Hybrid vs. Gasoline Vehicle Comparison – Are Hybrid Vehicles Worth it?

Are hybrid vehicles worth it?  With record high gas prices due to the price of oil, I’m sure that most car owners out there have major concerns over their gas usage. Over the past 10 years, the cost of gasoline has grown 250%!

This got me thinking, with the newer “gas friendly” hybrid cars/SUV’s out there now, do the premiums attached to their price tags justify to extra mileage that you get? I did a little digging around the various car manufacturer websites to see the pricing of hybrids vs their gasoline versions and whether or not the gas savings added up.

From my research, this is the information that I dug up. Below is a table comparing some popular hybrids with their gasoline counterparts. The table calculates how long it would take the gas savings of a hybrid to pay for the difference in purchase price from their gasoline sibling.

Some notes about the data:

  • The costs are the purchase price after taxes/levies/fees and with the ecoRebate applied if applicable.
  • The comparison does not account for the extra maintenance cost (or depreciation) of the hybrids.
  • Assumes the gasoline price of $1.30/L or around $4.91/gallon.
  • The comparison is based on financial differences only and does not evaluate the “green” benefits.

Hybrid vs. Gasoline Vehicle Comparison

Car Cost Difference City L/100km HW L /100km AVG L/100km L / year Gas $/yr yrs to payback
Civic LX $25,170 8.2 5.7 6.95 1390 $1,807
Civic Hybrid $29,200 $4,030 4.7 4.3 4.5 900 $1,170 6.33
Corolla LE $24,665 7.4 5.6 6.5 1300 $1,690
Prius $32,866 $8,201 4 4.2 4.1 820 $1,066 13.14
Ford Escape (fwd) $30,226 10.3 7.7 9 1800 $2,340
Escape Hybrid $35,119 $4,893 5.7 6.7 6.2 1240 $1,612 6.72
Camry LE $30798 9.5 6.2 7.85 1570 2041
Camry Hybrid $36191 $5,393 5.7 5.7 5.7 1140 1482 9.65

It seems that the best “value” out of the bunch is the Honda Civic Hybrid which would take over 6 years for the gas savings to make up for the difference in cost. Even though the Prius claims the best fuel mileage, it’s the worst value of the bunch. The Prius would take over 13 years to pay for it’s premium, that’s 13 years too long for me. With all the extra electronics involved with a Hybrid, it’s also bound to have extra maintenance costs also, which is not accounted for.

Out of the vehicles compared, the price premium attached to the hybrid vehicles are just too great to be considered a cost savings relative to purchasing their gasoline counterpart. In order for me to even consider a Hybrid, their prices would have to come down to the level of their gasoline competition.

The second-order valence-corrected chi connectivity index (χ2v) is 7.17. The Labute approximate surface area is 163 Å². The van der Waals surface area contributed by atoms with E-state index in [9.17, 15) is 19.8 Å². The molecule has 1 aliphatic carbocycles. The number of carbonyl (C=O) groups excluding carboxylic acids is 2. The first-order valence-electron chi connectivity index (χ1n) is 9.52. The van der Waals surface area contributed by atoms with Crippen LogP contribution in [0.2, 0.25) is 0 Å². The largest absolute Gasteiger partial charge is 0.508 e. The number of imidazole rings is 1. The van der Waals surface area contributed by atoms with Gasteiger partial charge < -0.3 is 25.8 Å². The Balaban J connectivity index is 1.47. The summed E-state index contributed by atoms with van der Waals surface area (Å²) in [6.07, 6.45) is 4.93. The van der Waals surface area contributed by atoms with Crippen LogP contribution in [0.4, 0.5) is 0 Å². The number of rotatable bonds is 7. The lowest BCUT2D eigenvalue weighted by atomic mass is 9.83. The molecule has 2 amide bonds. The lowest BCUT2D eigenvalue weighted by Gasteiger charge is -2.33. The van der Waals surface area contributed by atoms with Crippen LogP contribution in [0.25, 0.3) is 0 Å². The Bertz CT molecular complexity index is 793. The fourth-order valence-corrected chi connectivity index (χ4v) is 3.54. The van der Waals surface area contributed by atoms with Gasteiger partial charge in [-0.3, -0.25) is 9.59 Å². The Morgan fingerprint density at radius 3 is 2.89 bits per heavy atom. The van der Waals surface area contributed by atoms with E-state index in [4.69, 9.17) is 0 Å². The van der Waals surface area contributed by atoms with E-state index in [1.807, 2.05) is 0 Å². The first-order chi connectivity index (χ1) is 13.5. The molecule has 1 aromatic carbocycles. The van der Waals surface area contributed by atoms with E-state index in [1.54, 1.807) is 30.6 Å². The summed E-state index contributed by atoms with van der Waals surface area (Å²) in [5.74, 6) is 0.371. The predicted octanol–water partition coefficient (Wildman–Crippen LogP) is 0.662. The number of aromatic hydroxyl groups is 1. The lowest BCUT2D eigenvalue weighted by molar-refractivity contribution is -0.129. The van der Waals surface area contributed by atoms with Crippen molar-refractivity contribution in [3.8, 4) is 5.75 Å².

What are your thoughts on hybrid vehicles?

If you’re considering purchasing a Hybrid, or any car for that matter, check out my car buying negotiation tips.

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David
5 years ago

Tesla 3, end of thread. This conversation will no longer be valid as of 2017.

Student that needs HELP
5 years ago

What is the Gasoline cost per gallon of the Camry LE and Camry Hybrid?
I need to know this by tomorrow if at all possible.

think big
6 years ago

A couple comments on the “green” aspect…

1) Think cradle-to-grave. While you’re using the car, you’re polluting less. But the production, transportation of, and disposal of the car after your possession are polluting more. It’s pretty much impossible to know how this balances out. It’s not fun to think about but shouldn’t be ignored. “I just buy rhino horn, I don’t kill rhinos.”

1) In order for a hybrid to give a significant reduction in pollution, you have to be a major polluter in the first place! If environment is important to you, you won’t be putting over 20k km/yr on a car. Very rarely do people “need” to drive that much, it’s just a matter of the level of convenience and comfort living you want. Of course, any small effort to pollute less is still better than none.

David
6 years ago

The Tesla S edition is also free to fill at the supercharger stations for people that live near them (1 in or around Banff, and north of Calgary to be built in 2015).

David
6 years ago

@Rebecca

I suppose talking about replacing batteries is a lot like giving an fuel based engine an overhaul when it’s burning oil…a lot of people don’t bother (even though that is lowering their mileage).

Inversely related on electric cars, a person who is particular and will notice that their range has slowly diminished from when it was new (they tracked it), and it drops 10-50 miles, they may want to replace the battery pack for the cost because mileage is more important to them than the cost (and by then, as Jeff has said, the technology may be drastically different).